Content provided by: Tiffani Ghere, Clinical Pediatric Dietitian


It’s common sense:  a body nourished by good, healthy food is stronger and less susceptible to illness than one deprived of vitamins, minerals, and essential nutrients. A balanced diet helps kids maintain a healthy weight and gives children the foundation they need to withstand the challenges of chronic health conditions.

Childhood obesity has been described as the most prevalent nutritional disorder among kids and adolescents in the United States. According to the Surgeon General's Vision for a Healthy and Fit Nation 2010, the United States is at a crossroads. On one hand, we are seeing great progress in prolonging the quality of life and number of healthy years lived. On the other hand, we are seeing staggering statistics in the rise of pediatric obesity which threatens this very progress.  

Obesity is a medical condition in which excess body fat has accumulated to the extent that it may have an adverse effect on health, leading to reduced life expectancy and/or increased health problems (WHO, 2000). It can predispose kids to insulin resistance and type 2 diabetes. The National Health and Nutrition Examination Survey (NHANES) indicates that the prevalence of obesity has increased in all pediatric age groups, among both sexes, and various racial and ethnic groups. Childhood obesity is affected by many factors: genetics, environment, metabolism, lifestyle, and eating habits. 

The easiest way to determine the amount of body fat a person carries is by calculating the body mass index (BMI). Figured using a child's height and weight, the BMI is an accurate measure of excess fat in children and teens. An increased BMI in children has been associated with poor cardio-respiratory fitness, as well as sleep disturbances like sleep apnea.1  The following chart shows a comparison of BMI averages from around the world, based on ages of 15 and up. A normal BMI for a person of this age ranges from 18.5 to 24.9. A BMI of 25 through 29.9 is considered "overweight."  A BMI of >30 is considered "obese."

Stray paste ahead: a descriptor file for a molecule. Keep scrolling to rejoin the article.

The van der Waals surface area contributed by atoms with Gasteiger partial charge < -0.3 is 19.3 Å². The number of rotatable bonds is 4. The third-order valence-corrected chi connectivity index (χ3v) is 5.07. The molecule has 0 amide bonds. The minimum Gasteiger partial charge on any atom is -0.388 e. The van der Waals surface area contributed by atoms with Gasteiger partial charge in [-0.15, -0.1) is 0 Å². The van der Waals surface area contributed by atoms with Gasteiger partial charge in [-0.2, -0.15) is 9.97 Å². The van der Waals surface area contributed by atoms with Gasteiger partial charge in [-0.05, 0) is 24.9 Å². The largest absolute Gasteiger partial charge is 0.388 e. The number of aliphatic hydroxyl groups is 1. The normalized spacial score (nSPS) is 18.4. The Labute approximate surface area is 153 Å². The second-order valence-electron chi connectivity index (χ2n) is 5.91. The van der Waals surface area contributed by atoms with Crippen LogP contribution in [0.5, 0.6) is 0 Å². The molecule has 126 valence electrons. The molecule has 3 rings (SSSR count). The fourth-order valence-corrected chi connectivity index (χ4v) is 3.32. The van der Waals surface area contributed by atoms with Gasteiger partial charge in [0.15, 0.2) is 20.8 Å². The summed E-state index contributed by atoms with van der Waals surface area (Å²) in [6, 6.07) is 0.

obesity per country

Unfortunately, as the chart shows, average American who is 15 or more is obese.

% of population with BMI>30 collected from 1996-2003; OECD Factbook 2005

In the last 30 years, childhood obesity has tripled.
In the last 15 years, 
the obesity rate in California increased by 78%.
In the last 10 years,
the rate of diabetes in California has doubled.
In the last 5 years, 
California had a combined obesity and overweight rate of  64%.
 more than one-third of kids and teens are overweight or obese.


Foods with little or no nutritional value are called "empty calories" which are comprised largely of refined sugars and solids fats. The sad irony is that a child may be starving for the essentials he or she needs to develop into a healthy, adult – and yet still be obese. The foods kids often eat are full of unnecessary things like sugars, fats, and preservatives that fill them up without supplying the nutrients their bodies need for healthy growth.  Worse, they’re then too full to eat things that ARE good for them.

A birthday party, Halloween, or too many pancakes with artificial syrup in the morning...whatever the reason, the sugar rush begins. What happens to a kid's body afterward?

TEETH- Sugar + bacteria in the mouth = acid formation which can erode dental enamel and promote tooth decay.
- After 15 minutes, the goodies pass from the stomach into the small intestine where sugar is split into glucose and fructose.
- After 30 minutes, glucose rushes into the bloodstream, increasing blood sugar; fructose goes to the liver.
- The pancreas responds to the increased blood sugar levels and cranks out insulin to help cells use the glucose for energy.
-  With the surge of blood sugar, kids feel more energy and alert. Neurotransmitters "reward" kids with a feeling of a "sugar high".
- After 2 hours, all available energy has been used up and the leftovers stored as fat. Insulin and blood sugars drop. Kids begin to feel tired and foggy leading to poor concentration and a lack of energy.
- The drive to increase blood sugar is strong so more sugar gets consumed, and the cycle starts over.